Blog

Normalizing Mental Health Check-ups With Kiosks

Posted on

Enews

Screening for Mental Health’s newest initiative, the MindKare Kiosk, seeks to make checking in on one’s mental health mainstream, and place resources in the hands of the public. The goal of the initiative is to make mental health screenings as commonplace as a blood pressure screening. The freestanding kiosk features a touch screen display that allows users easy access to mental health screenings, provides immediate feedback assessing mental health, connects users with local resources, and offers information on common mental health issues. Privacy settings on the display ensure that users can take screenings in public but have their answers and results remain confidential and anonymous.

The kiosk confronts the stigma that often keeps discussions of mental health behind closed doors. Hosting a kiosk in your community sends the message that mental health deserves to be discussed and treated with due gravity. Hyde County, North Carolina, is one such community offering a mental health kiosk to its members. The county’s Public Health Director, David Howard, described the impact of the kiosk, “It is fantastic to have it out in the open, [it] helps to destigmatize the issues of behavioral health and to bring it on par with people talking freely about their physical health”. Whether the kiosk screens individuals or acts as a conversation piece, it is bringing mental health into the public consciousness and encouraging people to recognize the importance of mental health.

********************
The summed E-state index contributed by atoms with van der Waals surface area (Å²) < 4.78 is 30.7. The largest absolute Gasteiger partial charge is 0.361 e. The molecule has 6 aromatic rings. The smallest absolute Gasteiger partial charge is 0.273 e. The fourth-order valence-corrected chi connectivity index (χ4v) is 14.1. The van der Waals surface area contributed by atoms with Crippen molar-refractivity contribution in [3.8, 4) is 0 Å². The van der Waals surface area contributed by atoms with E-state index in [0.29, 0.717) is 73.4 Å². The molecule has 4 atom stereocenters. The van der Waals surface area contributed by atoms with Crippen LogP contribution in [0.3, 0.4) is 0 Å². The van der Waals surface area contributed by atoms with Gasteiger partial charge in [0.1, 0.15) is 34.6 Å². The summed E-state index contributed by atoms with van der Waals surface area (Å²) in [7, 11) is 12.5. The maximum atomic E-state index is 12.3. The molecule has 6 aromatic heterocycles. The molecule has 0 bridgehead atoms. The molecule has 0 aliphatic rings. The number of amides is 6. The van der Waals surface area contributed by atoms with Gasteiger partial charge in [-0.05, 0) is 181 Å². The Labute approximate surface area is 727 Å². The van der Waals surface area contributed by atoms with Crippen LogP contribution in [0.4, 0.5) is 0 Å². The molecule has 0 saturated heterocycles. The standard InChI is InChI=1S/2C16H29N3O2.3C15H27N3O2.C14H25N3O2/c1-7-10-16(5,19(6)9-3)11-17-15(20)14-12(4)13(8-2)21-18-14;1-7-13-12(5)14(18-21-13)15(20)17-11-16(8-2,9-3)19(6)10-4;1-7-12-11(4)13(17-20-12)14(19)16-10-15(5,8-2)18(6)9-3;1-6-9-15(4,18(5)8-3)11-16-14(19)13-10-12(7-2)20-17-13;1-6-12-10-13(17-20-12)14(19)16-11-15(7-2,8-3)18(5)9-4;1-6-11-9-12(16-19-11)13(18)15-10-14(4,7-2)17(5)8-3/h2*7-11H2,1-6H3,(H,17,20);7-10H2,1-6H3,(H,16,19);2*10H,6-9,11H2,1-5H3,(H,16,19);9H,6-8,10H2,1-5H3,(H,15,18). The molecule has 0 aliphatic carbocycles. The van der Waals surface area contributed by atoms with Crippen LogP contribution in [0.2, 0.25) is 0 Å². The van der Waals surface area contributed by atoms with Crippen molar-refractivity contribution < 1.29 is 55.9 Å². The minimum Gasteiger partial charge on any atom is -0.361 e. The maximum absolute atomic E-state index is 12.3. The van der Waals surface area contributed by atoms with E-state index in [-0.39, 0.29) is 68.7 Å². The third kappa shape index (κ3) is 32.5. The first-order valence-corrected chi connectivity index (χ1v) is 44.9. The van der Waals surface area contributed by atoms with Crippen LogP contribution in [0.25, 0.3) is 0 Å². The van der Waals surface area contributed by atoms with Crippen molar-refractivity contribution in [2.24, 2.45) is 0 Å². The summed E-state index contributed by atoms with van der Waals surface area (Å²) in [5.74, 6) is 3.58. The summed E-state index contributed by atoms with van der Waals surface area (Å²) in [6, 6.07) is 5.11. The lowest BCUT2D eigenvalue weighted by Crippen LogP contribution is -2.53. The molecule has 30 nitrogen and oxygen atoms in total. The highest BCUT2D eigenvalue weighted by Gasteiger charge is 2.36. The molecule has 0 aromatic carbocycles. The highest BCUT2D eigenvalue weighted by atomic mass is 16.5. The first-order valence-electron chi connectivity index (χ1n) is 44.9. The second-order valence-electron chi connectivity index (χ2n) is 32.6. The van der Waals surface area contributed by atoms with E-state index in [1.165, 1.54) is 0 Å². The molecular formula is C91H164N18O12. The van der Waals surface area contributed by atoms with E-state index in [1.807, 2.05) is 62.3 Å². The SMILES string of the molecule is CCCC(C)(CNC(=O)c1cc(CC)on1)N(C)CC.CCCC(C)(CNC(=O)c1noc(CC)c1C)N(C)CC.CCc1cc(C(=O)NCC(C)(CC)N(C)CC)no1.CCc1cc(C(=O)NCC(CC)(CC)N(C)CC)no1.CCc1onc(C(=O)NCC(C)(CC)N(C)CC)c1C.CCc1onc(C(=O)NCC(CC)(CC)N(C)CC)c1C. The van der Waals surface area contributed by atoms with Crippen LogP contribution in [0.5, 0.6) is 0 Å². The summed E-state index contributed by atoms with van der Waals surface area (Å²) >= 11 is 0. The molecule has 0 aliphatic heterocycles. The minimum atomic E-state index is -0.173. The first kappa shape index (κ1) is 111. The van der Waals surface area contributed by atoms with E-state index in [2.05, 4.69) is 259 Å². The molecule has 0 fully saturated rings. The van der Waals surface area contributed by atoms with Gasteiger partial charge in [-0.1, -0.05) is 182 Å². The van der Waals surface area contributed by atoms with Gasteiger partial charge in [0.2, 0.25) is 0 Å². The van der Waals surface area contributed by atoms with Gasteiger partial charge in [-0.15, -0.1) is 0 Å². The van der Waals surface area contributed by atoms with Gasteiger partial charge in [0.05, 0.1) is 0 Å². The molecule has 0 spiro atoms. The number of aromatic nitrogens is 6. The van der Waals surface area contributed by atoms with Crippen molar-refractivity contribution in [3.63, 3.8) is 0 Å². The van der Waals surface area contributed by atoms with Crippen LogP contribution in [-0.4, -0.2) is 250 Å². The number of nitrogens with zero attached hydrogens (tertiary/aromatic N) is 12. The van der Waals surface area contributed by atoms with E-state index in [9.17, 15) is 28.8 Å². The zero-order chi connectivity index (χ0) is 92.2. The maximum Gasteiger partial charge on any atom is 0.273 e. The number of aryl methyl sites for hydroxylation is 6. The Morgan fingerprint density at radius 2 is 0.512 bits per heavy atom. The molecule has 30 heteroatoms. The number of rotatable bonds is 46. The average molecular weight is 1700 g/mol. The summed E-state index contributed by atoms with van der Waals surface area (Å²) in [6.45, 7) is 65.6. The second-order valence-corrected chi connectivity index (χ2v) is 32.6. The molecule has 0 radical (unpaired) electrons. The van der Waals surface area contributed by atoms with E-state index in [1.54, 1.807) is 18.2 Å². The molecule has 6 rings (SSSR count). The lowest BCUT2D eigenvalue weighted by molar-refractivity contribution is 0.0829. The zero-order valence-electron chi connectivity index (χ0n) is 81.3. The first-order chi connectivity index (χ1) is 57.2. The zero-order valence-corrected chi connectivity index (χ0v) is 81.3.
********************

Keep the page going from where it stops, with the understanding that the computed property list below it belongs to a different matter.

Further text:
MindKare Behavioral Health Kiosks, are becoming a staple in states such as  Pennsylvania and North Carolina. Kiosks are also gaining presence on college campuses. Drexel University installed a kiosk in its recreational facilities in 2015 to bring resources to students. The Associate Dean of Counseling and Health at Drexel reflected on the importance of providing this educational resource to students: “A lot of students come [to the Counseling Center] who just don’t feel right. They may not know what the source is or understand why. Being able to identify the problem is an important first step in getting the right kind of help to feel better”. Increasing access to education on personal mental health may improve help-seeking behaviors, while also demystifying mental health issues.

The kiosk allows mental health to have a physical presence within the community it serves, and is a reminder that mental health should be a top priority and that help is available. If you are interested in learning more about the MindKare Kiosk program please visit our website or email MindKare@MentalHealthScreening.org.


Posted on

Enews